Advice for being a good grandparent

Many people over 50, myself included, are fortunate enough to have grandchildren.

Some people kid that grandchildren are a reward for not killing your own kids when they were teenagers. There is some truth to that.

On the other hand, a few grandparents have been called back into active duty as full-time parents. This time they are raising their own grandchildren because the kids’ parents have become incapacitated due to illness, addiction, imprisonment, financial hardship or a variety of other reasons.

In a Forward From 50 feature earlier this year, Michelle Weidenbenner shared her story of struggling in the role of both parent and grandparent. The experience helped her discover a renewed purpose to inspire and support a million “mighty moms.”

Whether you are serving as your grandchild’s parent or simply trying to be a loving role model as an older mentor in their lives, one thing is absolutely certain — children need grandparents more today than ever before.

Grandparents are source of stability

Good grandparents work to keep their grandchildren grounded in a world spinning out of control. As their parents divorce, remarry and divorce again, grandparents can be a source of stability desperately missing from a child’s life.

Several years ago, I worked as a volunteer mentor for a youth services organization. The little boy with which I was matched was being raised by his grandmother because his drug-addicted mother was unable to provide for his essential needs and those of his siblings.

The tired, exacerbated grandmother was in dire need of rest. What were supposed to be her “golden” years were now involved in dealing with school discipline issues, therapists, teachers, daily homework and all the added stress that comes from raising children. I was happy to give her a break for several hours a few times each week.

The boy and his siblings had absolutely no contact with their out-of-state father, who was an alcoholic himself. I don’t recall if the boy even remembered anything about his father. But, I do remember an unfortunate encounter the youngster had with his father’s father, whom he had never met.

Literally starving for male attention in a home dominated by females, the boy went to a relative’s home one day where his father’s father was visiting. After unceremoniously meeting the man, the boy went off to play with his cousins.

A short time later, he went into the room where the adults had gathered, mustered up some courage to approach his grandfather and uttered a simple “Grandpa?”

The man exploded, telling the boy, “Listen, you little s—, if you ever call me that again, I will rip your leg off and beat you over the head with it.”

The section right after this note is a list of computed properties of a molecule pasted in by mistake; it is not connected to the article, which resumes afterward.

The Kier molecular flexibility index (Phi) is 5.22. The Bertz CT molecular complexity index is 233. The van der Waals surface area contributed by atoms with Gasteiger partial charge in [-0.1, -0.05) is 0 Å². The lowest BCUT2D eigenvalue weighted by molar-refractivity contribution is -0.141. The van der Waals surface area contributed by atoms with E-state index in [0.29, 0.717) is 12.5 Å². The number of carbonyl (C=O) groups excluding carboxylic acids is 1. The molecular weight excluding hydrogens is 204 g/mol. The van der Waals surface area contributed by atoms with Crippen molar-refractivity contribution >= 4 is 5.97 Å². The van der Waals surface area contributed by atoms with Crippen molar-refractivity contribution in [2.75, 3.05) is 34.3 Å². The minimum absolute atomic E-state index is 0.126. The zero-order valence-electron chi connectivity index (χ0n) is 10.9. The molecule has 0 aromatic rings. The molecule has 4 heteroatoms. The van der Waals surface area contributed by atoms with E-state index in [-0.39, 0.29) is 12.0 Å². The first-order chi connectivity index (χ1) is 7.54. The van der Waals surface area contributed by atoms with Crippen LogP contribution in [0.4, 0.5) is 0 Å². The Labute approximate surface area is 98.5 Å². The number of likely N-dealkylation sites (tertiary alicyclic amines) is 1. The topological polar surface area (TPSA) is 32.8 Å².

It was generational dysfunction at its finest. I got to pick up the pieces of being rejected by a man for whom the boy strongly desired a relationship. Don’t be that jerk!

Tips for effective grandparenting

The Epoch Times published an article today titled “How to be a good grandparent: Use the tricks and techniques you used to raise your kids to help them raise theirs.”

“Parenthood can be a rollercoaster of emotions, from blissful happiness to abject horror, so when your children have children, your real-life experience can help them and your grandchildren get through the process with flying colors,” the article noted.

I get it. Truthfully, I would not want to raise a child in the current climate dominated by political correctness, cancel culture, using “correct pronouns,” early sexualization and relentless bullying on social media. Parents need as much support today as their children do.

Here are some ideas the article suggested:

  • Be a resource to provide advice to grandchildren and serve as a trusted babysitter so parents can have a break.
  • Be Switzerland by remaining neutral on contentious family issues. Remember back to when you were a parent and how much you despised being lectured by others.
  • Raise your grandchildren’s responsibility by resisting the urge to spoil them. Teach them to respect things by earning rewards, and to respect people by lending a helping hand to others in need.
  • Teach them with gentle guidance. That applies not only to your grandchildren, but their parents as well. Societal norms are being redrawn rapidly and it’s causing confusion for everyone as to what’s expected. Be a real-life guardian angel by sharing advice based on your wisdom and experience, but be willing to let them make their own mistakes.
  • Be there. Grandchildren need to feel comfortable coming to you for help with a decision or just to spend time with you on the porch sipping lemonade, the article noted.

The full story can be read by visiting

Grandparenting is one of the best ways to leave a legacy that will outlive you and work to impact generations that follow. It can be very difficult work at times, but the rewards are unbeatable.